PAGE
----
Monday, June 22, 2009

Making people feel good

Amy O'Connell's new business venture, The Powder Room, is something of a coming home. Because the premises where she has set up her new beauty salon is where her grandparents lived and also ran a very popular sweetshop back in the 1950s.


The sweetshop was strategically placed, directly opposite the cinema. There was always a rush to it during the interval between the 'short' and the main feature.

For its new purpose, the location is still strategic. Beside Fallons Cafe Bar, across from Ruby Shoes and not far from Paul's restaurant. Just down the hill from the Bridal Boutique and a cluster of other fashion shops in Kilcullen. The Powder Room won't be overlooked by their customers.

For a man, there's a mystique about a beauty salon. Secrets, strange words, exotic techniques. So this writer will just run them off without attempting explanation. If you use them, you'll know. Facials by Decleor. Aromaplasty. Liss Age. Swedish body massage. Waxing (ouch!). Electrolysis. Lash and Eye Treatments. Nail Care, make-up, spray and instant tan. Gel nails.

Hold on, though. There's a list of 'Mens Treatments' too. Including eyebrow care, manicure and facials. And wax for back or chest (ouch again!)

"It is mainly a women's thing," says Amy. "But over the last decade, men have been getting more into grooming and looking after themselves too. So about five percent of clients in salons and spas are men."

Amy spent five years working as a flight attendant before deciding that she wanted to get her feet on the ground again. She considered nursing, and spend some time working in a hospice before deciding that, though she liked it, it wasn't to be a career choice.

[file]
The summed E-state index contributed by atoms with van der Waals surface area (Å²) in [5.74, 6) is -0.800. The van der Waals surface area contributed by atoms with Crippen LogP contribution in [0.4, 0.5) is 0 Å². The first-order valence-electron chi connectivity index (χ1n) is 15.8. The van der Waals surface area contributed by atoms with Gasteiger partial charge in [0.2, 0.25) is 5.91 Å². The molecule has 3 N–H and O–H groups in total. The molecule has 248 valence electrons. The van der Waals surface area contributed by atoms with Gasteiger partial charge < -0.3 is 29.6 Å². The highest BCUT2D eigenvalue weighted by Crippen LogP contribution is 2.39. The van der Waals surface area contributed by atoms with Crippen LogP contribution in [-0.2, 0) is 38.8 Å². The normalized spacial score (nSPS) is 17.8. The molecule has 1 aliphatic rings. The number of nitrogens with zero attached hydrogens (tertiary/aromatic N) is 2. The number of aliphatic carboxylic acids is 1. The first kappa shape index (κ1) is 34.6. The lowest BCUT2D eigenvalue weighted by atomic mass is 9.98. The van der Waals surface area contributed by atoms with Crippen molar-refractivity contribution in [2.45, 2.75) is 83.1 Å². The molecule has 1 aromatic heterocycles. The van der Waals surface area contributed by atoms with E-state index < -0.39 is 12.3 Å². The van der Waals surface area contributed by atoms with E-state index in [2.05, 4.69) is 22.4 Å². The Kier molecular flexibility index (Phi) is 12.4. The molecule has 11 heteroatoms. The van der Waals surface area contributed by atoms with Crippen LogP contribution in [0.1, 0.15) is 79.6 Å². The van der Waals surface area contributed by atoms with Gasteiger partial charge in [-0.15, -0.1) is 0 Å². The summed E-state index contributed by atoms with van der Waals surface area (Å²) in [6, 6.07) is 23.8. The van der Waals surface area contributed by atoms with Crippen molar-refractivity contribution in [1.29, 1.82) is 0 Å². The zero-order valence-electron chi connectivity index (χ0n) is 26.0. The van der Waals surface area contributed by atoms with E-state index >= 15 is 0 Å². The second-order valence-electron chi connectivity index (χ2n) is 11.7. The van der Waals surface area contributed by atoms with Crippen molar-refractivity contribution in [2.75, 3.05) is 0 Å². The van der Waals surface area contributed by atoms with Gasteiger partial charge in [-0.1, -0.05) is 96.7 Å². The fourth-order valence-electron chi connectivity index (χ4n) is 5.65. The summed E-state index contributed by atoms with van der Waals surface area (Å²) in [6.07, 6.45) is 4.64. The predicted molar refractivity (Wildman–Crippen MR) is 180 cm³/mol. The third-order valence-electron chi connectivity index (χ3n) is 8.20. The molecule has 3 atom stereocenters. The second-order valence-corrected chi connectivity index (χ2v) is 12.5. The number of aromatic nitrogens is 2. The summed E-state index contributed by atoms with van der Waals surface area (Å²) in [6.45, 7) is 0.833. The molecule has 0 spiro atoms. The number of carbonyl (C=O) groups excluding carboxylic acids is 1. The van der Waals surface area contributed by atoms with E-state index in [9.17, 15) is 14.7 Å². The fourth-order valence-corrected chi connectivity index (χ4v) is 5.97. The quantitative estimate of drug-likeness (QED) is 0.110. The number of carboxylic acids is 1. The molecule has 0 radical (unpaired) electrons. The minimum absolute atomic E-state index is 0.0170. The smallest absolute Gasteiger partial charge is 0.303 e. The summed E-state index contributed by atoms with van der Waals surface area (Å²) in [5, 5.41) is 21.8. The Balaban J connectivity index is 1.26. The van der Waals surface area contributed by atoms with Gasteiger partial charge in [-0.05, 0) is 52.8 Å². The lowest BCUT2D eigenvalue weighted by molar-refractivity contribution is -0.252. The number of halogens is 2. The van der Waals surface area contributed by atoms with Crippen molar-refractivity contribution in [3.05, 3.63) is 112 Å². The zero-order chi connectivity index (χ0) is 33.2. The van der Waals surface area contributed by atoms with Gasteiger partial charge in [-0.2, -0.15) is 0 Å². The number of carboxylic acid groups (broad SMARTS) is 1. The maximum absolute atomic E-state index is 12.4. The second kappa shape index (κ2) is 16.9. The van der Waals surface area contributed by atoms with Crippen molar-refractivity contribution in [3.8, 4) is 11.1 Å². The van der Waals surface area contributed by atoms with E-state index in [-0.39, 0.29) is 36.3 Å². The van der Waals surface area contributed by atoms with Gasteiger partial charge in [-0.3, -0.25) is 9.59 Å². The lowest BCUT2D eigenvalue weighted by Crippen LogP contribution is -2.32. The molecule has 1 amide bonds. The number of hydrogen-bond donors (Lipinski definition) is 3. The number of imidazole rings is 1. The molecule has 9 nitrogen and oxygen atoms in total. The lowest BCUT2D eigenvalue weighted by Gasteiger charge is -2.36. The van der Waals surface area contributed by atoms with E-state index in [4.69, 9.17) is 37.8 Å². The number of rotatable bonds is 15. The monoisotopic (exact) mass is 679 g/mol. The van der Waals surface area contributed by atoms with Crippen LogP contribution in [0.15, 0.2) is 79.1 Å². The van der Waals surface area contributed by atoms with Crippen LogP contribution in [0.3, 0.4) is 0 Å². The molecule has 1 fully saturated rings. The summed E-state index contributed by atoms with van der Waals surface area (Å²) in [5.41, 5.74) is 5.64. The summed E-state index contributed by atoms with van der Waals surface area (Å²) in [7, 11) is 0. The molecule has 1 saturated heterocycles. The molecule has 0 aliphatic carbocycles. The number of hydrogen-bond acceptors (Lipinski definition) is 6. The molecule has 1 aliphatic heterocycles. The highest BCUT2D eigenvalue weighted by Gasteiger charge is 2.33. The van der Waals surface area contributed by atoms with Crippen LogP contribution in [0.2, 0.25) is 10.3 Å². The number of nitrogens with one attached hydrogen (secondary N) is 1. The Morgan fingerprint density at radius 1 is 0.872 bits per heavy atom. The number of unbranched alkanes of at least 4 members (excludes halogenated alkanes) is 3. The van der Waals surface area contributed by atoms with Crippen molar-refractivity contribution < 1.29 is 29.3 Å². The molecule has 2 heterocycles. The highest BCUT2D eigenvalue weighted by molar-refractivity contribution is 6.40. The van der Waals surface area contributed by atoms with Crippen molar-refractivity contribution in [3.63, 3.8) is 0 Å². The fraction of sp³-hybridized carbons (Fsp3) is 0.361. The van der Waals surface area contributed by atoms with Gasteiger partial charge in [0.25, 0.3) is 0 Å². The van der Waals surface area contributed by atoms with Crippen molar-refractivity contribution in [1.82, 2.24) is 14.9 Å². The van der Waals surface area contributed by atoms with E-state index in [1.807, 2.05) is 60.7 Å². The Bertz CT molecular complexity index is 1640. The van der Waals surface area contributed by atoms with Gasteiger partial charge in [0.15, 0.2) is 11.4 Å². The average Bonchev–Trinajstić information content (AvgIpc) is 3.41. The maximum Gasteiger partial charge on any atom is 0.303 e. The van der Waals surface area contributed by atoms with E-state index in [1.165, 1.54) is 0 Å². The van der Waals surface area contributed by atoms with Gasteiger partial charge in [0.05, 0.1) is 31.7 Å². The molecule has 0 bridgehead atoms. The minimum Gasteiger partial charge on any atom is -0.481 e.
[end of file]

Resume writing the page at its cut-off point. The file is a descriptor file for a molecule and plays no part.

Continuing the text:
"I liked people, and I liked making people feel good, so I went and qualified as a beautician," she says. "I got a job at Killashee Hotel Spa when it was starting up, and that gave me a very good grounding not just in working in the business, but what was involved in getting a new place off the ground."

Although, she adds with a grin, on a much different scale than her own new enterprise.

Amy went on to work at Marrons Beauty Clinic in Clane, where she spent more than three years before deciding to set up on her own back in her home town.

“I absolutely loved it there and when I left it was on a good note -- they came down to wish me well when I opened.”


Her grandparents wouldn't recognise their home today, but would probably be well pleased at the transformation. The 'sweetshop' is now the Powder Room reception area, and the rest of the house incorporates three general treatment rooms, a pedicure room, a sunbed room and a room for spray tanning.

That last is taking over from the sunbed treatments which have been popular for decades, and Amy offers three different systems because everybody’s skin is different.

Amy emphasises that beauty treatments are not all about vanity, but about helping people feel good about themselves. “A lot of it is maintenance, so to speak. But there’s also an element of coming in for half an hour, or an hour, when they haven’t kids around, nobody annoying them. You could say it is a bit of an oasis.”

It is a very personal business, Amy says, and one where people need to have somebody they can trust, and not be afraid to ask questions. “I think the secret of success in this business is to give people your time, listen to them, don’t rush them in and out, and that’s how I plan to run The Power Room.”

Although her client base will be in part built up from her network of friends, many of them in Dublin, Amy reckons Kilcullen and its hinterland is now big enough to provide a good business base.

Even in a recession, though? “Well, people don’t stop looking after themselves. Maybe they extend the times between visits, which has happened in the hairdressing business, but we all budget and balance to give ourselves whatever we can afford of the good things.”

And in tough times, a little bit of pampering can do a lot to lift the gloom.

Brian Byrne.

(This article appeared on the Kilcullen Page of last week's Kildare Nationalist.)